Landsec scheme unites 13 buildings on world-famous site
Fletcher Priest has completed Landsec’s scheme to combine 13 buildings behind Piccadilly Square’s LED screen into a single block.
The project, built by Wates, has united all buildings behind Europe’s largest illuminated advertising screen into 144,000sq ft of mixed-use space.
It has seen the listed facades of buildings dismantled, restored and reinstalled, and major newbuild elements added including a seven-storey block covered in three-dimensional tiles.
The new combined building, known as Lucent W1, will contain office space, retail, residential and a new rooftop restaurant with views over the square.
On the ground floor, the building’s main entrance on Sherwood Street has been designed to look like a Mayfair art gallery, with huge windows and a minimalist interior housing curated artwork and a feature spiral staircase.
Office space described by Fletcher Priest as some of the “healthiest in the country” takes up the first and sixth floors, while the third to fifth floors include a “light garden” directly behind the building’s LED screen.
The three-storey breakout space, which features a living wall and a mature tree, is one of 22 terraces and gardens across the building which include more than 600 plants from 38 different species.
Every floor from the third upwards has access to a terrace, all providing previously unseen views of central London. A central courtyard on the third floor is completely open to all weathers.
Fletcher Priest used an algorithm to design the slate roof which unites the buildings, paying particular attention to this part of the building as the world-famous site is often photographed and filmed from above.
The most striking intervention has been the redevelopment of Rainbow Corner at the junction of Shaftesbury Avenue and Denman Street, the home of the American Red Cross Club during the Second World War.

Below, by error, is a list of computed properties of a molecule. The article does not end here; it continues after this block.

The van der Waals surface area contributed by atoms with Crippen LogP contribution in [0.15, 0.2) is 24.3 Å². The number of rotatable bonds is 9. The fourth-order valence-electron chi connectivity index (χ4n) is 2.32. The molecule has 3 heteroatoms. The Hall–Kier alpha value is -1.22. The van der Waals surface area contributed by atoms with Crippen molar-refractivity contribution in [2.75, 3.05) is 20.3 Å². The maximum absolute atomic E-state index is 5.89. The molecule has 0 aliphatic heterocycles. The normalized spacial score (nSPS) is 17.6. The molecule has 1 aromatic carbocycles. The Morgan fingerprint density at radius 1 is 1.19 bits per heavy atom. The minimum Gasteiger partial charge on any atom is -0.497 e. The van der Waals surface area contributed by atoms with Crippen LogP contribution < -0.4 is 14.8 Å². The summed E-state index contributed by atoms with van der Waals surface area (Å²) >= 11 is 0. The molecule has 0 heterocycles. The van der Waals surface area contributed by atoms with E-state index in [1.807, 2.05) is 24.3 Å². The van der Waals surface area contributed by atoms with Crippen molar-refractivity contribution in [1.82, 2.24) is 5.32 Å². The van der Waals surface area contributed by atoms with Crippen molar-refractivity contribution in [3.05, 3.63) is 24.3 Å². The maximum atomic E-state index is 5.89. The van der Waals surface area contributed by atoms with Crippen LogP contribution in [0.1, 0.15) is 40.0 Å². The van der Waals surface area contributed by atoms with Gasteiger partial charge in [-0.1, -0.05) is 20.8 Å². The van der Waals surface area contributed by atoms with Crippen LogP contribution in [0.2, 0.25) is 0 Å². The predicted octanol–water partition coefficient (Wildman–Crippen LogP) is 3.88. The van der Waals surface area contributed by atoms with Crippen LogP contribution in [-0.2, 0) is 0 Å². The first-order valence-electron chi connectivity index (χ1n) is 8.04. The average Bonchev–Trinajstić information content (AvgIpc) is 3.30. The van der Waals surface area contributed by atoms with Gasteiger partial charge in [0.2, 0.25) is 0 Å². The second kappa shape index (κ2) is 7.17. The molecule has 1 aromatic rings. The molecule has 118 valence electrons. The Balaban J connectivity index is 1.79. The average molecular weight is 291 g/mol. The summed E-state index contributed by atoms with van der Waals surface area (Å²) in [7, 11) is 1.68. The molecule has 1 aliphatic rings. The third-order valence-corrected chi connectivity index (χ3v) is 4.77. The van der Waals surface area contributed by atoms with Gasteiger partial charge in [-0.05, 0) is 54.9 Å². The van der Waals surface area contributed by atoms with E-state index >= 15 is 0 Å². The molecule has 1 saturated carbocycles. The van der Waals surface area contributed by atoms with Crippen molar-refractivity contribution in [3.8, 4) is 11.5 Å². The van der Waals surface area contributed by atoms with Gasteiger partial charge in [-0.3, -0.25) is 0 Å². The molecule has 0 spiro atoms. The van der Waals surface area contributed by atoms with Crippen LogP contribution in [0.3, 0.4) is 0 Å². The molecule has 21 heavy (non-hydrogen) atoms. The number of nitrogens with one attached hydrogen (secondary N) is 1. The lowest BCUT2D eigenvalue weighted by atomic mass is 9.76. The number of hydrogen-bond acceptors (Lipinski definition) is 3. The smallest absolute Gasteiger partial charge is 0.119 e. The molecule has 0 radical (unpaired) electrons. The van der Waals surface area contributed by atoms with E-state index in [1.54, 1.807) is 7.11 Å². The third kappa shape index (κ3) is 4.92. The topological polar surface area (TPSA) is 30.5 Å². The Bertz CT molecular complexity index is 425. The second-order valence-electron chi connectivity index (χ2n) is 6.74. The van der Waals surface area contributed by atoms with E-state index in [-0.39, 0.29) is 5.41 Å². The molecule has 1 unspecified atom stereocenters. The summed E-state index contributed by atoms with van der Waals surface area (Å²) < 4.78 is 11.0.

The prominent corner block has been clad in handmade faience tiles, manufactured in Germany before being assembled in precast concrete, to blend the transition from roof to façade.
Other parts of the complex heritage site have been given a more traditional treatment, with Fletcher Priest designing new facades for several parts of the building based on nearby architectural styles.
The practice also worked with bespoke plaster moulding designers Locker & Riley to restore the ceiling and walls of the banking hall of the grade II-listed London County and Westminster Bank, designed by Lambeth Bridge-architect Reginald Blomfield in the early 1900s.
Fletcher Priest’s work on the site began in 2017 with the installation of a new digital screen, replacing the six separate screens which had been attached to the building previously.
The firm’s associate partner Joe Sweeney said: “Landmark is an overused word in London, but Piccadilly Lights is unquestionably world-renowned and one of the most high profile projects Fletcher Priest has worked on.
We thrive on opportunities to unpick and rethink complicated sites such as this and, after a decade of hard work, we believe the outcome is something the whole project team should be proud of.
“An anonymous, underutilised collection of buildings has been transformed into a huge, unified space in the heart of London that both occupiers and the public can now access and enjoy.”
The project team also included cost consultant RLB, structural engineer Waterman Structures, facade engineer Infinity facade consultants, conservation consultant Donald Insall Associates, project manager Third London Wall and planning consultant JLL.
The block, which is owned by Landsec, was previously unnamed but has had illuminated advertising attached to its facade since 1908.